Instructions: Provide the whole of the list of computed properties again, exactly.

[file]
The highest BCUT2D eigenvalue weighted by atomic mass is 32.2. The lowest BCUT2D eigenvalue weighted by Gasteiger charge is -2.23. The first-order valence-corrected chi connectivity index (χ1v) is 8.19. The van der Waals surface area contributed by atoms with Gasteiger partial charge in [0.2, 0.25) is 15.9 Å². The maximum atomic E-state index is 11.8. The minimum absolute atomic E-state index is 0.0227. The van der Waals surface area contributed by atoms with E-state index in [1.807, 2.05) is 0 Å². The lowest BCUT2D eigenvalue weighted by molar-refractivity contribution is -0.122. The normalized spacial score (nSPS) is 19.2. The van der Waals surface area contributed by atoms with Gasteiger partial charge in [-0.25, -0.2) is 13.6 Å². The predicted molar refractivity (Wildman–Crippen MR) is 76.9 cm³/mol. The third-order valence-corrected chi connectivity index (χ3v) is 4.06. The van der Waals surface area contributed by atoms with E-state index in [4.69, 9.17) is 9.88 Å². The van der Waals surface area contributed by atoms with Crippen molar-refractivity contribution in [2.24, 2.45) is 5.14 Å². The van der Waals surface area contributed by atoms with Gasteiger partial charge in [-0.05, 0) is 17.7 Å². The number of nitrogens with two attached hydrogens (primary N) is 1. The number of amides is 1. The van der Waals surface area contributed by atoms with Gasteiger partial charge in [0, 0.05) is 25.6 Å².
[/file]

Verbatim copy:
The highest BCUT2D eigenvalue weighted by atomic mass is 32.2. The lowest BCUT2D eigenvalue weighted by Gasteiger charge is -2.23. The first-order valence-corrected chi connectivity index (χ1v) is 8.19. The van der Waals surface area contributed by atoms with Gasteiger partial charge in [0.2, 0.25) is 15.9 Å². The maximum atomic E-state index is 11.8. The minimum absolute atomic E-state index is 0.0227. The van der Waals surface area contributed by atoms with E-state index in [1.807, 2.05) is 0 Å². The lowest BCUT2D eigenvalue weighted by molar-refractivity contribution is -0.122. The normalized spacial score (nSPS) is 19.2. The van der Waals surface area contributed by atoms with Gasteiger partial charge in [-0.25, -0.2) is 13.6 Å². The predicted molar refractivity (Wildman–Crippen MR) is 76.9 cm³/mol. The third-order valence-corrected chi connectivity index (χ3v) is 4.06. The van der Waals surface area contributed by atoms with E-state index in [4.69, 9.17) is 9.88 Å². The van der Waals surface area contributed by atoms with Crippen molar-refractivity contribution in [2.24, 2.45) is 5.14 Å². The van der Waals surface area contributed by atoms with Gasteiger partial charge in [-0.05, 0) is 17.7 Å². The number of nitrogens with two attached hydrogens (primary N) is 1. The number of amides is 1. The van der Waals surface area contributed by atoms with Gasteiger partial charge in [0, 0.05) is 25.6 Å².